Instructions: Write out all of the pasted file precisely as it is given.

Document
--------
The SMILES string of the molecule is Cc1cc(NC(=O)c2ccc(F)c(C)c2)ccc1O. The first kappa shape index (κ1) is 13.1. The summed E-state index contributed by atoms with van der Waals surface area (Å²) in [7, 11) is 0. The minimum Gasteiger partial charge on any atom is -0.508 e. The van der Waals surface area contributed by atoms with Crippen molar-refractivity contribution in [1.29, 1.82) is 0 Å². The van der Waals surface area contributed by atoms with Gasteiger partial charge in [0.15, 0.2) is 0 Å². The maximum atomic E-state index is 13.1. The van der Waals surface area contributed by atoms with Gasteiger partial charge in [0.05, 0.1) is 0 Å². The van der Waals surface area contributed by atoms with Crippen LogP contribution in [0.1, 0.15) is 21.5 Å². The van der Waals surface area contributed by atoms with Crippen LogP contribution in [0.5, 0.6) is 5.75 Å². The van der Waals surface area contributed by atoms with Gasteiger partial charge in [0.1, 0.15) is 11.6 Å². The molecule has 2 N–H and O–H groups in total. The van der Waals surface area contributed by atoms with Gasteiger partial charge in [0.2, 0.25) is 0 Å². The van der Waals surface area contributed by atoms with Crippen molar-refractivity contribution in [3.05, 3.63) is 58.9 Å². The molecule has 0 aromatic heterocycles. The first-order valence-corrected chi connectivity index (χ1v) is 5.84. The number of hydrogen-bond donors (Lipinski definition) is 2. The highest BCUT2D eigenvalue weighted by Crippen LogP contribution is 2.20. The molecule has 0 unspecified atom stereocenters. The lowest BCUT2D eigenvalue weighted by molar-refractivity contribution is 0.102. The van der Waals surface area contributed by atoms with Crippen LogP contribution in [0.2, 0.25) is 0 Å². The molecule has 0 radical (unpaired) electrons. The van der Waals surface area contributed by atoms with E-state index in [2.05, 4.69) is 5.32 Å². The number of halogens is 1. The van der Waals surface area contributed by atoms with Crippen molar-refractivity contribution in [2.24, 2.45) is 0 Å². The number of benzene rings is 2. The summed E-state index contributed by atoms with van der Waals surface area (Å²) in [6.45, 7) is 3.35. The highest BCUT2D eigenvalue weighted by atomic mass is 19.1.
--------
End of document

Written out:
The SMILES string of the molecule is Cc1cc(NC(=O)c2ccc(F)c(C)c2)ccc1O. The first kappa shape index (κ1) is 13.1. The summed E-state index contributed by atoms with van der Waals surface area (Å²) in [7, 11) is 0. The minimum Gasteiger partial charge on any atom is -0.508 e. The van der Waals surface area contributed by atoms with Crippen molar-refractivity contribution in [1.29, 1.82) is 0 Å². The van der Waals surface area contributed by atoms with Gasteiger partial charge in [0.15, 0.2) is 0 Å². The maximum atomic E-state index is 13.1. The van der Waals surface area contributed by atoms with Gasteiger partial charge in [0.05, 0.1) is 0 Å². The van der Waals surface area contributed by atoms with Crippen LogP contribution in [0.1, 0.15) is 21.5 Å². The van der Waals surface area contributed by atoms with Crippen LogP contribution in [0.5, 0.6) is 5.75 Å². The van der Waals surface area contributed by atoms with Gasteiger partial charge in [0.1, 0.15) is 11.6 Å². The molecule has 2 N–H and O–H groups in total. The van der Waals surface area contributed by atoms with Gasteiger partial charge in [0.2, 0.25) is 0 Å². The van der Waals surface area contributed by atoms with Crippen molar-refractivity contribution in [3.05, 3.63) is 58.9 Å². The molecule has 0 aromatic heterocycles. The first-order valence-corrected chi connectivity index (χ1v) is 5.84. The number of hydrogen-bond donors (Lipinski definition) is 2. The highest BCUT2D eigenvalue weighted by Crippen LogP contribution is 2.20. The molecule has 0 unspecified atom stereocenters. The lowest BCUT2D eigenvalue weighted by molar-refractivity contribution is 0.102. The van der Waals surface area contributed by atoms with Crippen LogP contribution in [0.2, 0.25) is 0 Å². The molecule has 0 radical (unpaired) electrons. The van der Waals surface area contributed by atoms with E-state index in [2.05, 4.69) is 5.32 Å². The number of halogens is 1. The van der Waals surface area contributed by atoms with Crippen molar-refractivity contribution in [2.24, 2.45) is 0 Å². The number of benzene rings is 2. The summed E-state index contributed by atoms with van der Waals surface area (Å²) in [6.45, 7) is 3.35. The highest BCUT2D eigenvalue weighted by atomic mass is 19.1.